The Doctoral Journey

The road to a doctoral degree can be challenging to navigate. But it’s also exciting and highly rewarding. This easy-to-follow guide provides the information you need to know to get there, from enrollment and first steps to graduation and beyond.

Finding Your Way

Can you make your dream of earning a doctoral degree come true? You’ll never know unless you take the first steps.

This guide is a map of the process and an invitation to explore your options. It will show you what to expect at every stage of the doctoral experience, from choosing a program and taking courses online, to researching, writing, taking exams, and completing your final project.

You’ll also hear from graduates from various programs describing the doctoral experience in their own words. And you’ll learn why support and structure are critical to your success.

We’ve designed this guide to answer your questions as clearly and thoroughly as possible.  Feel free to read it from start to finish, or skip to the chapters that most interest you.

Good luck on your journey.

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Choose a Path

Some important decisions come early in the doctoral process. Here’s information to help you weigh all your options.

5 minutes
Being Confident in Your Doctoral Program

Enrolling in a doctoral program is one of the biggest decisions you’ll ever make. Choosing the right school, the right program, the right time to begin—there are so many critical aspects to consider. To get on the right path from the very beginning, it helps to start with the end in mind.

  • What do you want to do after you graduate?
  • Do you plan to use your degree in an academic or a non-academic setting?
  • What type of degree is generally expected in your desired profession?
PhD or Professional Doctorate

There are two kinds of doctoral degrees: PhDs and professional doctorates. Deciding which is right for you depends, in part, on how you want to use your education, and the standards in your professional field. The kind of research that most interests you should also play a part in your decision.

Some people believe that a PhD prepares you to teach, while a professional doctorate is geared toward a professional career. That’s true in many cases,  but it’s also an oversimplification. Leaders in many corporate and nonprofit roles hold PhDs, and many individuals with professional doctorates serve on college and university faculties. That’s why you need to think carefully about how you will use your doctoral degree as you advance your career.

Deciding which doctoral degree is right for you depends on how you want to use your education.

The main differences between PhDs and professional doctorates show up in two areas:

Research Focus: Original or Applied?
PhD students are expected to create, expand, and contribute to knowledge, research, and theory in their field of study. This kind of discovery is often called original research.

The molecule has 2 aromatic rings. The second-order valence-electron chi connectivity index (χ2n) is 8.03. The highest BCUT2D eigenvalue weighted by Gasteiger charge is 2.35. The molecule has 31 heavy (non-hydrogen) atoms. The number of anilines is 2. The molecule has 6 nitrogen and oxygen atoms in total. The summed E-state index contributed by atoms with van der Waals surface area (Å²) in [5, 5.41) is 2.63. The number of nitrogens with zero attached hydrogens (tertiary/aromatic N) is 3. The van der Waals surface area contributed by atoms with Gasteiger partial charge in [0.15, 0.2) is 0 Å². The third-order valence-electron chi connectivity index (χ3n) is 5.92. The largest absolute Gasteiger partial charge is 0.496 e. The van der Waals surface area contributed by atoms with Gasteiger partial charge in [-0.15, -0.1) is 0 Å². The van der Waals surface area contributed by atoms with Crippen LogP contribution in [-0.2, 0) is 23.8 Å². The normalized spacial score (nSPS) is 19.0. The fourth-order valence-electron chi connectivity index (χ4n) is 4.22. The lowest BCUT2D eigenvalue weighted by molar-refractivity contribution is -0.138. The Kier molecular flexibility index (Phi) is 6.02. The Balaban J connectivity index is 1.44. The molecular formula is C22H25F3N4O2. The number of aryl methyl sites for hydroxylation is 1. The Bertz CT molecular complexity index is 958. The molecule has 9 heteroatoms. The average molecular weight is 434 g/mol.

Professional Doctorate students are expected to expand and apply existing knowledge and research to existing problems in their professional field. This is often referred to as applied research. 

Final Deliverable: Dissertation or Project?
PhD students
 summarize the findings of their research in a five-chapter paper called a dissertation. At completion, they must defend their work in front of a faculty committee. The dissertation is ultimately published and shared with other scholars in the field and the general public.

Professional Doctorate students present their research in one of a variety of forms including projects, portfolios, journal articles, or even dissertations. In some instances, students are required to defend their work in front of a faculty committee.

Help at the Start of the Journey

Capella offers many resources to help you get started on your doctoral path, from understanding your degree options to selecting your program, and enrolling in your classes.

Enrollment counselors
These specialists can outline the differences between our PhD and professional doctorate programs and help you identify the specific program that meets your goals. They can also help you with the admissions process and financing.

Community and networking groups
Capella facilitates connections through LinkedIn and Facebook pages, the Capella University Open Forum, and closed discussion groups. Via Campus, Capella’s online hub of learning resources, you can interact with other program participants or learn from Capella alumni.

Career Center
Capella’s Career Center can help you with questions about whether to choose a PhD or a professional doctorate. Additionally, the center’s staff can assist you with investigating potential career paths after you get your degree.

From Rebellious Student to Education Innovator
Thomas Turner
EdD in Educational Leadership and Management

As a young student, Thomas Turner* wouldn’t have been considered exemplary. “I was a bit rebellious,” he admits. Even so, he went on to earn a degree in education and a job as an elementary school teacher in South Carolina.